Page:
Britain's Virgin Atlantic is seeing bumper summer ticket sales, driven by stronger-than-expected premium leisure travel, but rising costs mean it still won't make a profit this year.

Virgin's 2022 results, published on Wednesday, showed the transatlantic-focused airline's recovery from COVID-19, which it only narrowly survived. Revenues recovered to 98% of 2019 levels and it reported a pretax loss before exceptional items of 206 million pounds ($259.99 million).

But the airline warned it would not return to profit until 2024, having previously forecast it would be profitable this year.

Even before COVID-19, Virgin, co-owned by founder Richard Branson through his Virgin Group and Delta Air Lines, struggled, recording a loss for each of the three years before the pandemic.

Chief Financial Officer Oliver Byers said the impact of persistently high inflation, a weaker-than-expected pound and the rapid increase in interest rates it pays on its COVID-related debts would keep it in the red, despite soaring demand and cost savings made during COVID.

There were no plans for more cost-cutting, Byers said, adding that a current growth plan runs to 2025.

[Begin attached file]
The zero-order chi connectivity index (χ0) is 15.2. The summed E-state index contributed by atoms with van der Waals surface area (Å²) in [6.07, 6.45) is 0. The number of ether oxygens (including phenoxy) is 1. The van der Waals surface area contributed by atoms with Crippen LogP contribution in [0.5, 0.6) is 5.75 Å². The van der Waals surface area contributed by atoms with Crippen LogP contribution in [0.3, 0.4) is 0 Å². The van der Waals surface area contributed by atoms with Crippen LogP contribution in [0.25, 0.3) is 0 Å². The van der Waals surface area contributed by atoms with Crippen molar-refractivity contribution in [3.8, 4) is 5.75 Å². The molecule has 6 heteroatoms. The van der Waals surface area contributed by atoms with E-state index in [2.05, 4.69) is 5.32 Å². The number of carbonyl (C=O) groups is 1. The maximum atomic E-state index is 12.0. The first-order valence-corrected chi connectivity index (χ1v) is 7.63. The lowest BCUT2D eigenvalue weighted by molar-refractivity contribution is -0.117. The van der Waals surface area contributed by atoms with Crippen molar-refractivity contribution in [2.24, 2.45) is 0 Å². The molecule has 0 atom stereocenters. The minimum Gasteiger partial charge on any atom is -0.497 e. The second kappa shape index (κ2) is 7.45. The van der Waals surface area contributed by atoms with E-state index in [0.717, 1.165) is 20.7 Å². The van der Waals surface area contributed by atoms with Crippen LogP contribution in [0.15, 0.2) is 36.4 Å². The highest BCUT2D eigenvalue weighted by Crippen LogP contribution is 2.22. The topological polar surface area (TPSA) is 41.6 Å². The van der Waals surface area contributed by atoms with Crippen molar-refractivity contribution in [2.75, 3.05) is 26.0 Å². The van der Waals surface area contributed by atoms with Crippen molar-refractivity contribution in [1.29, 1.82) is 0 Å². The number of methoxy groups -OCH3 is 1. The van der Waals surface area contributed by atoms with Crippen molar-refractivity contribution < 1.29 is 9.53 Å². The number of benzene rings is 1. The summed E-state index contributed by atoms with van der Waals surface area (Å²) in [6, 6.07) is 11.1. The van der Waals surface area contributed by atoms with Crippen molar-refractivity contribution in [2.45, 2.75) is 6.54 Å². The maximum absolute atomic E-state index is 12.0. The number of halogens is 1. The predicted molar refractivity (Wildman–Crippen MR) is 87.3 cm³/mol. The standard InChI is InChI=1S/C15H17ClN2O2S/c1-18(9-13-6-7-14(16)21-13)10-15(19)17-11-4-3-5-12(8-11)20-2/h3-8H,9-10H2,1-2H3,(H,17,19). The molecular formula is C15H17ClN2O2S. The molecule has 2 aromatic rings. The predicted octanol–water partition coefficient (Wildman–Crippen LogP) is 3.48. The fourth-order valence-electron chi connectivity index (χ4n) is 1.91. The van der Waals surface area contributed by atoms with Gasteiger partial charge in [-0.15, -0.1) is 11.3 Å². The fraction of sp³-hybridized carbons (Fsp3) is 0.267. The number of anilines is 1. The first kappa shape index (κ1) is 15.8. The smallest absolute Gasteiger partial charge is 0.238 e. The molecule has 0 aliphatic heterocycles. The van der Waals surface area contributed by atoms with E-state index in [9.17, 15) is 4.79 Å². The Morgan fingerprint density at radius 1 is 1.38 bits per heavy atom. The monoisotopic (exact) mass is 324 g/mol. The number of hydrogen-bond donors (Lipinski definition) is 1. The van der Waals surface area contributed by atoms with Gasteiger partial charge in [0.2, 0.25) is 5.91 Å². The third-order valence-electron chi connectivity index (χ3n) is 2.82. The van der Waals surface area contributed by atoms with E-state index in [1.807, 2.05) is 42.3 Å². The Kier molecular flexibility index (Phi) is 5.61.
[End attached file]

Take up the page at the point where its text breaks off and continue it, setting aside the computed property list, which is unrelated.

"We're actually very, very encouraged by particularly the summer, but also by the second half," he said of future bookings, highlighting Virgin's key UK to U.S. markets, a boost from the coronation and a new route to the Maldives.

That tallies with updates from European airlines including British Airways-owner IAG, Lufthansa and Air France-KLM , which have all pointed to robust bookings, showing consumers prioritising travel spend despite high inflation.

Back in 2021, Virgin was rumoured to be considering floating on the London Stock Exchange, but Byers said that was not on the cards and its shareholders were supportive of the current strategy.

"We've got no plans right now to look at that," he said.

($1 = 0.7923 pounds) ($1 = 0.7923 pounds) (Reporting by Sarah Young; Editing by Kate Holton and Sharon Singleton)